Plant-microbe symbiosis widens the habitability range of the Daisyworld

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Authors

Estefanía Muñoz, Jorge Carneiro

Abstract

Plant-microbe symbiosis is pervasive in the Earth's ecosystems and dates back to the early land colonisation by plants. Mutualistic partnership with rhizobia bacteria and mycorrhizal fungi promotes plant nutrition, growth and diversity, impacting important ecosystem functions. However, how the global behaviour and dynamical properties of an ecosystem are modified by plant-microbe symbiosis is still unclear. To tackle this theoretical question, we resorted to the Daisyworld as a toy model of the global ecosystem. We redesigned the original model to allow accounting for seed production, spreading, germination, and seedling development to mature seed-producing plants to describe how symbiotic and non-symbiotic daisy species differ in these key processes. Using the steady-state and bifurcation analysis of this model, we demonstrate that symbiosis with microbes broadens the habitability range of the Daisyworld by enhancing plant growth and/or facilitating plant access to otherwise uninhabitable nutrient-poor regions.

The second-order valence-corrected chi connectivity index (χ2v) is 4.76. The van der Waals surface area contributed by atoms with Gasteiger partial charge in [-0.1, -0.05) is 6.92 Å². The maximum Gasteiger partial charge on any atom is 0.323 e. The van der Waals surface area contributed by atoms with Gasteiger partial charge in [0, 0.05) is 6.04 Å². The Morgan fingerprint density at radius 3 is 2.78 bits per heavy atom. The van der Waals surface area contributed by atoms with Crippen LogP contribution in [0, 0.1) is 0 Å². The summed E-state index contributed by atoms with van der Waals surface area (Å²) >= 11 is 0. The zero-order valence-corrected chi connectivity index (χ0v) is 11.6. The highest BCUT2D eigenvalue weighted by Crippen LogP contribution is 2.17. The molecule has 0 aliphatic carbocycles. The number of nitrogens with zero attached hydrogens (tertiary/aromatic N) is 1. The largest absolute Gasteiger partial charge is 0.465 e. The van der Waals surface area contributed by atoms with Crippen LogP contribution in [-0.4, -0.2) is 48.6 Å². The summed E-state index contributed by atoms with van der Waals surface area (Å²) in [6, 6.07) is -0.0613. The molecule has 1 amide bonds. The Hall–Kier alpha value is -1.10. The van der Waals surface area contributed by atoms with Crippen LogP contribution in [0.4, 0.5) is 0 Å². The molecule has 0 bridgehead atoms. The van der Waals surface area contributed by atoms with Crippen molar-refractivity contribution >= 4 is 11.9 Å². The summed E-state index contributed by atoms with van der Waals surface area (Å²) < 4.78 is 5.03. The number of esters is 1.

DOI

https://doi.org/10.31223/X5KS8N

Subjects

Life Sciences, Physical Sciences and Mathematics

Keywords

Mathematical model, Symbiosis, Ecosystem, global temperature

Dates

Published: 2022-05-04 08:58

Last Updated: 2022-05-04 15:58

License

CC BY Attribution 4.0 International

Additional Metadata

Conflict of interest statement:
None

Data Availability (Reason not available):
It is a theoretical study, so we do not use any data

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